The hotels along Changan Avenue and near Tiananmen Square won't be opened from September 29th to October 2nd (including the famous Beijing Hotel!) Imagine that, how much money will these hotels lose? Hotels located on Changan Avenue, but far away from the square, such as China World Hotel, can only have guests stay on the backside of hotel, not the frontside.

I really hope all these efforts will make the parade a big success. Here is one video for your viewing. I also hope you will have the opportunity to watch it on the TV or on the computer. I wish I were in China so that I could watch it as all Chinese do!

I have not read much about China's 60th Anniversary celebration in the U.S. media, except for this Time article that will come out tomorrow, which I also learned about it on the Chinese website. It also didn't mention much about the parade and effects it has brought to Beijing residents and businesses. But you can learn all things about 60th Anniversary celebration on the Chinese website.


Mooncakes and Beyond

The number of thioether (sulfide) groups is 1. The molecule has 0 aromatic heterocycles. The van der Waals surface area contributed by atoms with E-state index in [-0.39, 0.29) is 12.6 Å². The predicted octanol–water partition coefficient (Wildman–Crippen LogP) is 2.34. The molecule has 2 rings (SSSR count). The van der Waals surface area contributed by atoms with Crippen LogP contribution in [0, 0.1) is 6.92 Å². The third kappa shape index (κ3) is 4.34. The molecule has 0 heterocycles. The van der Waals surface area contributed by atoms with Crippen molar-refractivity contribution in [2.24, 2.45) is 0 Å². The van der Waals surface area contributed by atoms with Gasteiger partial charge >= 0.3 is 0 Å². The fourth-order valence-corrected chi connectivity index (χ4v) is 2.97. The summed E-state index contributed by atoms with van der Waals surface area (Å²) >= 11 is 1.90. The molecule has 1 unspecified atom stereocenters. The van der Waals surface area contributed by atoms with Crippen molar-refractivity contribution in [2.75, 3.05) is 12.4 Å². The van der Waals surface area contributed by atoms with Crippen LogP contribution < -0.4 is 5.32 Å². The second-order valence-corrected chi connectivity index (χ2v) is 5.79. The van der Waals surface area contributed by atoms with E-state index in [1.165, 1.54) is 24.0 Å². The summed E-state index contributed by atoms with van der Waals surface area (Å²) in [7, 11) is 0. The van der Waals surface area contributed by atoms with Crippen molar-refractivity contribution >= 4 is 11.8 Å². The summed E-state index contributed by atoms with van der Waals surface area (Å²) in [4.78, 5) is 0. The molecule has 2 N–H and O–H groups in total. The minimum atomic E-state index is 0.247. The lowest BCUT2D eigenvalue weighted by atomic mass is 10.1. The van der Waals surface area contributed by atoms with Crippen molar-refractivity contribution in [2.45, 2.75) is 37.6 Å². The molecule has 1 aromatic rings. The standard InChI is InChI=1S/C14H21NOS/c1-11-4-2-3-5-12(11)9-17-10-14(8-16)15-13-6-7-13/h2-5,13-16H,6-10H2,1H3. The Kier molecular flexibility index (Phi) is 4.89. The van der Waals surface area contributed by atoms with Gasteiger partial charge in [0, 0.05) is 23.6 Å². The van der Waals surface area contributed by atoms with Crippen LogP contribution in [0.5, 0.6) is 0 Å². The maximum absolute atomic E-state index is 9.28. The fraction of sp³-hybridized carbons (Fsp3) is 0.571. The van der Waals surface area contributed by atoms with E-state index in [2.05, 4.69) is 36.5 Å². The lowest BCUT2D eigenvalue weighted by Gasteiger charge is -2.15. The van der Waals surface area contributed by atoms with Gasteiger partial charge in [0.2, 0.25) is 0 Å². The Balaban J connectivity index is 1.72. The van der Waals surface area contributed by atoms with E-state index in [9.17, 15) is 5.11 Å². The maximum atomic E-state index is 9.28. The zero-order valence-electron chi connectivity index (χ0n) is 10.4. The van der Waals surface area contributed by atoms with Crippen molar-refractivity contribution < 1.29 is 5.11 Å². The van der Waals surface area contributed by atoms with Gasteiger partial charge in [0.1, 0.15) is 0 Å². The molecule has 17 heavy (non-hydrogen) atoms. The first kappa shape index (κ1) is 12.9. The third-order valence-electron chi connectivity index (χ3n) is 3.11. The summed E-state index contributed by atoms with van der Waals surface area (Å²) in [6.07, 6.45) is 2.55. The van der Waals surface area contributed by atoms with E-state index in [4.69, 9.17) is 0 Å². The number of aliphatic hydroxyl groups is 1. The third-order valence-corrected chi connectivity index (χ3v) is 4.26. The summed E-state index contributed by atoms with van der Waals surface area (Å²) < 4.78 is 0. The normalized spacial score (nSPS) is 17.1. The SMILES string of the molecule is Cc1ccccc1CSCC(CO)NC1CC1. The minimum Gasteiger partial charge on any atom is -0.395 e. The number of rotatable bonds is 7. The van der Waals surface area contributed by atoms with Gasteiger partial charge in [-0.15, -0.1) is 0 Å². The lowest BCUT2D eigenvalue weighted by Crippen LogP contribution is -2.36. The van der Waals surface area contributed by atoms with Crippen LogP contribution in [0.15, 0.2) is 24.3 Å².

Eating mooncakes on the day of the full moon, August 15th of the Chinese calendar, has been a tradition since the Ming dynasty even though mooncakes were first known in the Tang dynasty. Lots of traditions were not carried on during the Culture Revolution, but just like some of the Chinese New Year traditions, eating mooncakes was always a big family festivity. We didn't have so many varieties at that time and mooncakes were not packed in fancy packaging. We still had our favorite mooncakes, and we had family reunions on the day of the full moon. Now, dozens of flavors include not only sweet or salty, but also sweet and salty mixed and even spicy ones. Guangdong and Beijing mooncakes were the only well-known ones at that time, but now each province has its own flavored mooncakes. Here is a list of new flavors from different provinces (Among these are nine varieties of fruits, tea, seafood, healthy and others. Each has different flavors, for example, fruits has eight flavors and seafood has four flavors).